In Monied Burb Nashua, NH, It's All Politics

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By Graham Brookie and Jack Doherty

Nashua’s economy may be lagging, but the Granite State’s second largest city certainly isn’t short in political theatre. New Hampshire’s first-in-the-nation primary has candidates making the trek to Nashua and convincing voters they’re the one for the job.  The actual date of the primary has not been set. As the Nevada GOP caucuses were set for Jan. 14th, the Union Leader predicted New Hampshire’s primary would fall naturally on Tuesday, Jan. 3. Bill Gardner, the New Hampshire Secretary of State, says it could be as early as December. Gardner explained that since New Hampshire law dictates that the state must have must have its primary a week before any other state he would have to wait to when other states – including South Carolina and Iowa – set their set their election calendars. In 2008 the New Hampshire primary was held on January 8th.

With every campaign striving for attention, some candidates are turning to unorthodox ideas to help spread their message. Congressman Ron Paul showed up at his campaign’s “leap for liberty” – which was half campaign rally and half skydiving expedition.  Event hosts Erica and Michael Layton said the event would be focused on convincing undecided voters rather than seek fundraising. The Laytons said that they liked Paul because he sticks to his principals and pays no attention to the political winds. Rep. Paul was not among the skydiving.

Former Senator Rick Santorum visited Nashua and attacked the media and several of his rivals for the nomination. He mocked the claims of Mitt Romney and Herman Cain that they were not “career politicians,” arguing that if they won previous elections they contested that they would be viewed as career politicians. Referring to himself as an “authentic conservative”, Santorum blasted the media for trying to anoint candidates before voters had their say. Santorum saved his harshest criticisms for Texas Governor Rick Perry. The former Pennsylvania Senator criticized Perry’s mandatory vaccine for HPV and his history as a Democrat – who supported Al Gore in 1988 and called Hillary Clinton’s 1993 Health Care Reform efforts “commendable”.

Sarah Palin announced Wednesday night that she would not seek the GOP nomination in 2012. On Labor Day, Palin held a rally in Manchester with at least 500 enthusiastic supporters encouraging her to run. However, the Union Leader noted many GOP strategists thought the story was not particularly relevant in Nashua because of New Hampshire’s comparatively moderate GOP electorate.

In Nashua, not all politics is national. Local elections include an uncontested mayoral race, six candidates running for three alderman-at-large seats and five uncontested school board seats. As the only contested race, the contest for alderman-at-large seats is where the action is. One of the most high-profile candidates is former mayor and alderman, Jim Donchess. The key issues Donchess is focusing on are lowering crime rates – particularly in the downtown neighborhoods known as the Tree streets – and making sure no cuts to local education, the fire department and the local law enforcement.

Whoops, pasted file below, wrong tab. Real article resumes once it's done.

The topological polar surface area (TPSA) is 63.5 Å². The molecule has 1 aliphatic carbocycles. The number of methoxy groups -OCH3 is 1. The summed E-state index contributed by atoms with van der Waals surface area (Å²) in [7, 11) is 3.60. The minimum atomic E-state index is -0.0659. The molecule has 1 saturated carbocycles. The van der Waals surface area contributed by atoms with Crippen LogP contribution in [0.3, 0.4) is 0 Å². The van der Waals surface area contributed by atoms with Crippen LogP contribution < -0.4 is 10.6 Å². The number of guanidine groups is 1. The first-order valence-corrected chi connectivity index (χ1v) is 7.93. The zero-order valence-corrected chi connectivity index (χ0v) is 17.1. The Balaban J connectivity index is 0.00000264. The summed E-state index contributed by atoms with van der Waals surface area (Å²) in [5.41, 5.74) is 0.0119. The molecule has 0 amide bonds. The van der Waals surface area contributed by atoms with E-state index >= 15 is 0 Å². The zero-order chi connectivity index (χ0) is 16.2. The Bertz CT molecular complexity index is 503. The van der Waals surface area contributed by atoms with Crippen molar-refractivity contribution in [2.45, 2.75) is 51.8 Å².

One hot button local issue is Nashua’s budget – which includes $37 million (CUT dollar) bond issue that is paying for renovations on Broad Street Parkway and Millyard Technology Park and the city’s 200 million dollar acquisition of a Pennichuck Corporation utility company. Donchess expressed concern for both budget issues with skepticism that either would help residents economically.

Another local election features aldermen in nearby Manchester. The current Ward 12 Alderman, Patrick Arnold, is challenged by salesman Mark Nazdan – who jumped into the race when he saw Arnold was unopposed. The Union Leader, a noted and important conservative voice in the state, published an endorsement of Nazdan – citing a need for change and Nazdan’s promise to spend taxpayer dollars with care.

But even local politics aren’t all local in Nashua, especially coming into an election year. One bridge between Nashua’s local politics and its prized position in national politics are coveted local political endorsements of GOP presidential primary candidates. Keeping a running tab of endorsements from the colorful array of those currently or formerly important in New Hampshire’s Republican politics can be dizzying – which is why the Union Leader’s John DiStaso keeps a running tally. There are 400 state representatives in New Hampshire. Rick Perry announced that later he would make another announcement of his new 27 member New Hampshire steering committee, while Mitt Romney picked up former Reagan advisor and veteran advisor, Jerry Carmen.

The opinion pages of the Nashua Telegram look more like a GOP presidential primary voters’ discussion forum.  Gene Schneider thinks that Jon Huntsman is the best man for the job, Ann Krupp believes in Mitt Romney and David Sherman likes everyone except for Rick Perry.  The Nashua twitterati as always has different opinions on the GOP field. @semperfisy wants a Romney/Cain ticket while @theproxy likes Cain at the top of the ticket. @unhappygrammy likes that Rick Perry thinks that ADD and ADHD are made-up disorders. @nhrebill is confident in Ron Paul’s ability to beat Barack Obama because Paul has the truth. The news that Sarah Palin would not run made @RobertCParker think that something must have happened to change her mind. @RevsFan89 joked that Republicans were already blaming Obama for the loss of (Steve) Jobs.